The cross that is planted at the heart of the history of the world cannot be uprooted. - Jacques Ellul
The Unity in whose loving presence the universe unfolds is inside each person as a call to welcome the stranger, protect animals and the earth, respect the dignity of each person, think new thoughts, and help bring about ecological civilizations. - John Cobb & Farhan A. Shah
If you board the wrong train it is of no use running along the corridors of the train in the other direction. - Dietrich Bonhoeffer
God's justice is restorative rather than punitive; His discipline is merciful rather than punishing; His power is made perfect in weakness; and His grace is sufficient for all. – anon
Our little [biblical] systems have their day; they have their day and cease to be. They are but broken lights of Thee, and Thou, O God art more than they. - Alfred Lord Tennyson

Saturday, June 23, 2018

The Problem of Being



Introduction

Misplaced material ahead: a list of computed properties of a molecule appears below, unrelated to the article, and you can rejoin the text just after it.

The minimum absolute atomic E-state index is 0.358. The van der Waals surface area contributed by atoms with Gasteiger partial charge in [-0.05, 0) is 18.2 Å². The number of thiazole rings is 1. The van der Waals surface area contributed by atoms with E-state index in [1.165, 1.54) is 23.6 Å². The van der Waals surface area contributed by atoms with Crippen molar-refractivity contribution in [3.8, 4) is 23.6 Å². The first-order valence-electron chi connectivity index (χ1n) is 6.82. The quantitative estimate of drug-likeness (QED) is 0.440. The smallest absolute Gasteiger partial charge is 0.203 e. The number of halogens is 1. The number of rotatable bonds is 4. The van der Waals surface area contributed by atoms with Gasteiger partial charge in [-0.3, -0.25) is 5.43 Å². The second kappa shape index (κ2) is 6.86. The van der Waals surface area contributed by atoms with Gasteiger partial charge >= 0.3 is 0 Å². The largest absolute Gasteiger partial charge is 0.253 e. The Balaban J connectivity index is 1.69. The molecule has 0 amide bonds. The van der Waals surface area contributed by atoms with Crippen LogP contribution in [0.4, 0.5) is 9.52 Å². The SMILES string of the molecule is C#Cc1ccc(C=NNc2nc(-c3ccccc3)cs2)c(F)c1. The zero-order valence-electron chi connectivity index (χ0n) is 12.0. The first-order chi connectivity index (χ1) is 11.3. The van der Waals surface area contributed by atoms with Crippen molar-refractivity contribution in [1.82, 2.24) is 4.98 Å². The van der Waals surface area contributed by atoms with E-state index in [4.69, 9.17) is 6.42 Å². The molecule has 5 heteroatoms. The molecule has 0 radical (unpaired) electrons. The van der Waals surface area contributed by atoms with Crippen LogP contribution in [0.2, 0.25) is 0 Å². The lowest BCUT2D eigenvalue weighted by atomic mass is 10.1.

The challenge of reading the bible obliquely, or without context, is oftentimes confusing with contemporary data we know which may conflict with this kind of reading. It is a problem of hermeneutics (or, biblical interpretation) when our reading relies on traditional religious views and understanding of the bible to the exclusion of contemporary data sets we now know and continue to accrue.

As example, the Genesis story of creation becomes very different when applying an evolutionary approach coupled with historical anthropology, modern archeological knowledge, and comparative literary redaction to its pages. When doing so the question which then arises is how do I read the bible without relativising its teachings to my particular line of thinking? Or, how might I take what I believe and allow those beliefs to adapt to the challenges of contemporary studies when applying those same studies to the biblical text?